An AGM of the Clady Anglers Club (CAC) ended in disarray after several members of the clubs board walked out at the Bunbeg meeting this week.
The meeting had been called to discuss the application by the club for their status to be recognised by the fisheries board, Inland Fisheries Ireland (IFI).
The dispute centred on the arrival of up to a dozen people claiming to be new members of the club as well as a number of “un-invited” observers.
Former club chairman and current assistant treasurer Seamus Gallagher from Dunlewey said the group of eleven who attended the meeting were fully paid up new members of the club.
“Its all to do with numbers and they wanted to hand it over the fisheries board at the AGM. If this thing goes through we will be paying a hefty price. Its €35 to the fisheries board out of the €40 every year. Thats not what you call co-operation,” Seamus said.
He claims it is true that the ESB who previously owed the fishing and boating rights on Dunlewey Lakes and Clady river had a long standing agreement with the local angling club that they would not sign over these rights without negotiations, but he now claims this has been “totally disregarded” without proper consultation.
He said they also argued a proposal for a fisheries manager for the water courses should be a local person.
“That is what we’re after” says Seamus Gallagher “accountability”.
“Members of CAC want to negotiate the deal with the IFI to get a better deal for the local community. We want our voices to be heard and our rights to be upheld, we don’t want the sell out that happened to the rest of the country to happen here,” he added.
Secretary of the club, Vincent Breslin, who was one of the board who walked out of the meeting said the process of adding new members to the club was not properly followed and were a “rent a crowd” intent on rejecting the document proposed by the IFI.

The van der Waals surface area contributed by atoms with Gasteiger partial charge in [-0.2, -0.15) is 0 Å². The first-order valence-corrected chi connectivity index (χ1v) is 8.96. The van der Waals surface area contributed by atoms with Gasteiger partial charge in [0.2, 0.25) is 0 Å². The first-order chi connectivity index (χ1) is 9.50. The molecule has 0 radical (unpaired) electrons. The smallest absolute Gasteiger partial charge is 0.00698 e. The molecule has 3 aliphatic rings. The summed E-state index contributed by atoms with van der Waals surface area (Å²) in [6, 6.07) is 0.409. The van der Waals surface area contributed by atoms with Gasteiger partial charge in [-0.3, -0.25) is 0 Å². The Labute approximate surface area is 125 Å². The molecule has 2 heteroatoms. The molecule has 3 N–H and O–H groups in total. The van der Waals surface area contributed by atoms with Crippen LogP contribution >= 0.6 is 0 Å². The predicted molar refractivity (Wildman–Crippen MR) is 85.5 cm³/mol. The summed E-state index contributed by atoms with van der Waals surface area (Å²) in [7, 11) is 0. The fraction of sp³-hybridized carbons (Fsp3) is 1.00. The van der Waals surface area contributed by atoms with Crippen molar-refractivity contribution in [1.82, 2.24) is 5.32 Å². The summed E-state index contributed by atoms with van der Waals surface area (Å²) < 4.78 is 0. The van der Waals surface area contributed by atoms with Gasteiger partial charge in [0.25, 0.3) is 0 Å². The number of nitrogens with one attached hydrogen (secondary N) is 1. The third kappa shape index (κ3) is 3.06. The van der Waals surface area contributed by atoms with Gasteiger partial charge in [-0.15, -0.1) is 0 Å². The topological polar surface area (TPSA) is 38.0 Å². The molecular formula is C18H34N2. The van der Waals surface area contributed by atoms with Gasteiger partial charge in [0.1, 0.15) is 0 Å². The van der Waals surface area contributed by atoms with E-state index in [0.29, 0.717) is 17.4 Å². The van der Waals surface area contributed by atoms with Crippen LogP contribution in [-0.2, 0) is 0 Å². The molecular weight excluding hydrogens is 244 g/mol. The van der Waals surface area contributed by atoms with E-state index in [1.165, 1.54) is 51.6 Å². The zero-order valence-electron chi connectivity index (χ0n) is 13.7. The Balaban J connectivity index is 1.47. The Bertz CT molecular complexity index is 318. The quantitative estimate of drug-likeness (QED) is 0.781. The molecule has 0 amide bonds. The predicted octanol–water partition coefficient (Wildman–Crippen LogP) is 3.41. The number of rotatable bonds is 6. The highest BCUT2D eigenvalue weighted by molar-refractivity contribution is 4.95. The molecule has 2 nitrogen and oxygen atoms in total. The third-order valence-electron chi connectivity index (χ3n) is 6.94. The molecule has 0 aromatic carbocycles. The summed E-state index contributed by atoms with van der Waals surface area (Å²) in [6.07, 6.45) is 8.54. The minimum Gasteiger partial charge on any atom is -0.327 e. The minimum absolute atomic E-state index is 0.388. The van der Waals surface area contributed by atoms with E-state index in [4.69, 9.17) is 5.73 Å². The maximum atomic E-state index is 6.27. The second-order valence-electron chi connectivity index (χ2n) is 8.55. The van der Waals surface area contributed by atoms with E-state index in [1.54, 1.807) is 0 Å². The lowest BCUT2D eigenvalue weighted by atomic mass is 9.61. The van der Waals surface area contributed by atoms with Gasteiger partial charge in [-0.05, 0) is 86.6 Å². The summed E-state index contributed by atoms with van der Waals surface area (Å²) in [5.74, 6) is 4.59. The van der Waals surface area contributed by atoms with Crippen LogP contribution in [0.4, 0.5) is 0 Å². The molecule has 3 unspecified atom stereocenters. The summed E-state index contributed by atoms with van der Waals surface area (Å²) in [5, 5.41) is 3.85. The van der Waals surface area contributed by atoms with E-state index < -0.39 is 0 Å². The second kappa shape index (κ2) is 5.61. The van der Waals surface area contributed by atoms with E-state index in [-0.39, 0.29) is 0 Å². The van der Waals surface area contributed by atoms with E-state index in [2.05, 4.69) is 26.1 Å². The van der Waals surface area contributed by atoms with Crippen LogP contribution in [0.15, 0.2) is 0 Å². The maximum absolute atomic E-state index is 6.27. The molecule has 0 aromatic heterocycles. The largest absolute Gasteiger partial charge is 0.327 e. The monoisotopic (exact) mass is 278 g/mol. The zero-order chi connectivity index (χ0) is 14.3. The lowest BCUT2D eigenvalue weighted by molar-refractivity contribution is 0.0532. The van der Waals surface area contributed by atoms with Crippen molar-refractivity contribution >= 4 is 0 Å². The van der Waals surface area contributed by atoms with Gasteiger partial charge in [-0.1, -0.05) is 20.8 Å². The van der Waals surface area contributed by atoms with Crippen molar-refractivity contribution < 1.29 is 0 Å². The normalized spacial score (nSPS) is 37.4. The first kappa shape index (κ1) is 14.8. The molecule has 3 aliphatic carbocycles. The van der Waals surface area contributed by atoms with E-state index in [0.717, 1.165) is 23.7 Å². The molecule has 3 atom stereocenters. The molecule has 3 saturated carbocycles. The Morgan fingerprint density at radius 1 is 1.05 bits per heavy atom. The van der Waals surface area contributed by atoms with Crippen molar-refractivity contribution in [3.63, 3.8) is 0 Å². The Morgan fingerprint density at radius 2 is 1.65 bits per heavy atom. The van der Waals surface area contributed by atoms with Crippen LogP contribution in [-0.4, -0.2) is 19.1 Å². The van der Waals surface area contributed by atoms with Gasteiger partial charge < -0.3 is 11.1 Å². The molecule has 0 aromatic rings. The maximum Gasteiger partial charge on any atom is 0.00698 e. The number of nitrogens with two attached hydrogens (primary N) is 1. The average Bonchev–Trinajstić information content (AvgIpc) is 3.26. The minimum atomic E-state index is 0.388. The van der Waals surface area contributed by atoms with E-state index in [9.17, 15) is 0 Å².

He said he informed all club members of the meeting ten days previously and the eleven “new members” had not been a part of the club prior to that night or had been accepted as members by the committee.
“The club has been here for the last five years and we have been in negotiations, initially, with the Northern Regional Fisheries Board. This had been going on and on and we are trying to get a club officially recognised by the fisheries board. The river is owned by the ESB so we in Gweedore said ‘Ok, lets try and get a joint management of local people with the fisheries board for the good of the community and the good of the river’. For year and years it has been ripped clean, poached, I mean just an open season and it has been absolutely dreadful,” He stated.
He added: “We, local people, set up this club on the Clady. We have about 40 members and hold regular meetings with the fisheries board and we have our own meetings trying to forward this. We tried to come up with an agreed agenda that both we and the fisheries board could buy into.”
He said the group of people claiming new membership were in attendance to reject the legal document proposed by the IFI on the membership status.